Skip to content

How To Write Cold Emails That Get Opened

The latest bro marketing trend, which you will recognize from your spam folder, is offering business owners a “chance to be featured” in a bogus media outlet for the low low price of $2,500.

That pitch isn’t the problem. It’s not my cup of tea, but I’m willing to bet there is a market for paying for accolades that aren’t earned (plus most accolades are a racket anyway…here’s looking at you Allure magazine).

The problem is the approach, which is apparently to do this:

(a) pretend you recently emailed me (b) become defensive about my nonresponse (c) act entitled to my time and attention.

Bros, if you are here, please please explain this strategic approach.

Who, in the history of humanity, has responded positively to being accused of a crime they didn’t commit, for an opportunity they are not interested in, in a manner that is defensive and passive-aggressive?

I can see the guilt angle maybe working, but it’s a long shot for a cold email. Guilt is more effective if you already have a relationship (or you’re peddling a cause). I’m unconvinced it’s an effective strategy for follow-through (prove me wrong though, send me your numbers. Does anyone have numbers on this?).

The thing about email spammers, historically, is they were good at what they did.

This is lazy.

Worse, it produces reactance in the reader.

Reactance is why when you tell a teenager she can’t wear that outfit she now wants to wear that outfit. You might be familiar with as the motivation behind anti-maskers (“You can’t tell me what to do!”). Same thing.

If you make me feel like this isn’t my choice, then $%@# you. <— That’s basically reactance.

It literally causes the opposite intended reaction. Which is why I’m so confused by the defensive presumptuousness that’s popping into my inbox with staggering consistency.

Let’s take a look at some examples.

“Requesting you to please go through the below invitation e-mail regards to “30 Most Inspiring Leaders to Watch 2021″ and let me know your thoughts for moving forward.”

Bro, I don’t know you. And now you’re giving me an assignment? To review your deck AND give you feedback. No.

That’s problem one. Problem two is it’s inconsistent – if you’re reaching out to “inspiring leaders,” it’s weird to presume they have time and desire to review their own media placements.

Problem three is it’s inappropriately familiar. Again: I don’t know you. The phrase “moving forward” is presumptuous and arrogant and that’s the part that causes reactance.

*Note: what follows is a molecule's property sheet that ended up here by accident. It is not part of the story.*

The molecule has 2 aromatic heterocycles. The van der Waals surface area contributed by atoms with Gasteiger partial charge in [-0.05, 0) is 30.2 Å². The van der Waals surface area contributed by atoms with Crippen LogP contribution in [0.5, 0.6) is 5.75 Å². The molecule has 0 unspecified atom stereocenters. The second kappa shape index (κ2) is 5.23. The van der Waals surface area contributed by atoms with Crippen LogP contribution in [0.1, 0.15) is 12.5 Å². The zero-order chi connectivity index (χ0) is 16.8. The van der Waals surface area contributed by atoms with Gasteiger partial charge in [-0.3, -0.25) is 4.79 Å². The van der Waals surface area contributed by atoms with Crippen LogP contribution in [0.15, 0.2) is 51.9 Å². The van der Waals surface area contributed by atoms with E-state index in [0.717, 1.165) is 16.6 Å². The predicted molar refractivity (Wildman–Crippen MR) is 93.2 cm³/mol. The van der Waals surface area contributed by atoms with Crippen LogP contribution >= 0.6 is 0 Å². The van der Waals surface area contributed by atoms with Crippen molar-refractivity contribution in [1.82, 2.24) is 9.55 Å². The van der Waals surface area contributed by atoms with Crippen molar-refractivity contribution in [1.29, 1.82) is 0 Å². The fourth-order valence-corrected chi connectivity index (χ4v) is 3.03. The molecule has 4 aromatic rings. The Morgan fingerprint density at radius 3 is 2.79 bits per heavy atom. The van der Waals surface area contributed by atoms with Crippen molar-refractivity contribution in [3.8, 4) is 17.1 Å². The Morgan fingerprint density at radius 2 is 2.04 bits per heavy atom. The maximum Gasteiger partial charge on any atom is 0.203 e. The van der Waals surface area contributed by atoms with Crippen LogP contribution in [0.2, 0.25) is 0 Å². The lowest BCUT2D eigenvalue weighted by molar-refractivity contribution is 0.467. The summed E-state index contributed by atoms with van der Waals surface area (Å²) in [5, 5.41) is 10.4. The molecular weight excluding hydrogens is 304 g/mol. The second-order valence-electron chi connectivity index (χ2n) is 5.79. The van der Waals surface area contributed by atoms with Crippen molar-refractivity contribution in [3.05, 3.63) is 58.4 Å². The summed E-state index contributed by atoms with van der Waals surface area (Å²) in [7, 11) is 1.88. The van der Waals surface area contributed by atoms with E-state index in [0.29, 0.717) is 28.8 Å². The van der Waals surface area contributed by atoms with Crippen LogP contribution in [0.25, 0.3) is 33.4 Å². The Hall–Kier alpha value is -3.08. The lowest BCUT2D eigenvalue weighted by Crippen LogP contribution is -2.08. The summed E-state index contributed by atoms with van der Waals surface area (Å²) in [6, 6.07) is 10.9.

“I am not sure whether you have received my previous e-mail or not, which I have sent you from my corporate id ([NAME]@[Fake company].com). So, I am re-sending you this exciting proposal once again from my Gmail id to ensure that this e-mail hits your inbox and you will not miss this excellent opportunity.”

A full paragraph accusing me of missing your email – which I did not – but if I did and didn’t respond, how does this approach help? Sincerely, how?

The most expensive real estate in copy is your headline, followed by your opener. This is squandering it with excuses AND more presumptuousness (to assume I will find this opportunity to spend $3k with you “EXCITING!” and “EXCELLENT!” is illogical).

Please send me an e-mail confirmation for your participation, and we will go ahead with further procedures like paperwork, editorials, and designing.
I am sure you will agree as this is an excellent branding exercise for your company.


We do not agree.

I cannot emphasize this enough: I don’t know you. This opportunity is not exciting. And you asking me to do work and give you money on your FIRST EMAIL further reinforces why I would never do business with you.

Smart marketers know better than this.

Cold emails are unavoidable in life. I’ve written hundreds and here’s the “secret sauce” to writing ones that get opened and replied to.

Get ready.

It will blow your head open.

There is a HUMAN BEING on the other side of the exchange.

Not a corporation, not a checkbook, not a robot. A person.

Spend 5 minutes asking yourself what the person on the other end of the exchange wants – what is their day like? How can you be helpful?

You wanna get your emails opened, here’s what you need to know: It’s not about YOU.

Effective copy is other-centric. These emails are me-centric.

If you want to write better, raise more money, get more cold emails opened, sell more, and get noticed – internalize this one thing.

It’s not about YOU.

It’s about the person you seek to serve.

What do they want? What do they need to hear?

Start there.